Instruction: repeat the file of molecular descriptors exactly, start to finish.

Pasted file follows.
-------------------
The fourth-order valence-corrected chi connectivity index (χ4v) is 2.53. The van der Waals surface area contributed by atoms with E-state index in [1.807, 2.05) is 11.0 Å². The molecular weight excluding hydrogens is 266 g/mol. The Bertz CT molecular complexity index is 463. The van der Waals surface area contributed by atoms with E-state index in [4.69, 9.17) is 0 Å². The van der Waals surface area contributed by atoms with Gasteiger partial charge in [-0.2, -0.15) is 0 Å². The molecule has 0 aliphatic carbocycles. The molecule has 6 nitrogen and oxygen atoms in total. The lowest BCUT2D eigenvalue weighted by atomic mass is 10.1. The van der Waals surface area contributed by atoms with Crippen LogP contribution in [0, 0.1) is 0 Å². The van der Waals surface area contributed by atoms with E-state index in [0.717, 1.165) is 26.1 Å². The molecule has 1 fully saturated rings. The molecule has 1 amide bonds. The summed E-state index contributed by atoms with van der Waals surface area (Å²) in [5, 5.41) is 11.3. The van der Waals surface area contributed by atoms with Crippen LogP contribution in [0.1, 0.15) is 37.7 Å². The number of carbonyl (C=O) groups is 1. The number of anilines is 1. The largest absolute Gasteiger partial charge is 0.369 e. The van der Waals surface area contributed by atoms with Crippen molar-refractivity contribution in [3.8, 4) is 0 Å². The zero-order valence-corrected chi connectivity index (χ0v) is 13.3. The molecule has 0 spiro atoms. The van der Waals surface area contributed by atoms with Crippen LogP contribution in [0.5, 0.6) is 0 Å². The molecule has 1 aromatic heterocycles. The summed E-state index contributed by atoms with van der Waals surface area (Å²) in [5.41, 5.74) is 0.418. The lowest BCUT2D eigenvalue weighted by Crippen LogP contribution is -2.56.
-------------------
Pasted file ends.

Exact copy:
The fourth-order valence-corrected chi connectivity index (χ4v) is 2.53. The van der Waals surface area contributed by atoms with E-state index in [1.807, 2.05) is 11.0 Å². The molecular weight excluding hydrogens is 266 g/mol. The Bertz CT molecular complexity index is 463. The van der Waals surface area contributed by atoms with E-state index in [4.69, 9.17) is 0 Å². The van der Waals surface area contributed by atoms with Gasteiger partial charge in [-0.2, -0.15) is 0 Å². The molecule has 0 aliphatic carbocycles. The molecule has 6 nitrogen and oxygen atoms in total. The lowest BCUT2D eigenvalue weighted by atomic mass is 10.1. The van der Waals surface area contributed by atoms with Crippen LogP contribution in [0, 0.1) is 0 Å². The van der Waals surface area contributed by atoms with E-state index in [0.717, 1.165) is 26.1 Å². The molecule has 1 fully saturated rings. The molecule has 1 amide bonds. The summed E-state index contributed by atoms with van der Waals surface area (Å²) in [5, 5.41) is 11.3. The van der Waals surface area contributed by atoms with Crippen LogP contribution in [0.1, 0.15) is 37.7 Å². The number of carbonyl (C=O) groups is 1. The number of anilines is 1. The largest absolute Gasteiger partial charge is 0.369 e. The van der Waals surface area contributed by atoms with Crippen molar-refractivity contribution in [3.8, 4) is 0 Å². The zero-order valence-corrected chi connectivity index (χ0v) is 13.3. The molecule has 0 spiro atoms. The van der Waals surface area contributed by atoms with Crippen LogP contribution in [0.5, 0.6) is 0 Å². The molecule has 1 aromatic heterocycles. The summed E-state index contributed by atoms with van der Waals surface area (Å²) in [5.41, 5.74) is 0.418. The lowest BCUT2D eigenvalue weighted by Crippen LogP contribution is -2.56.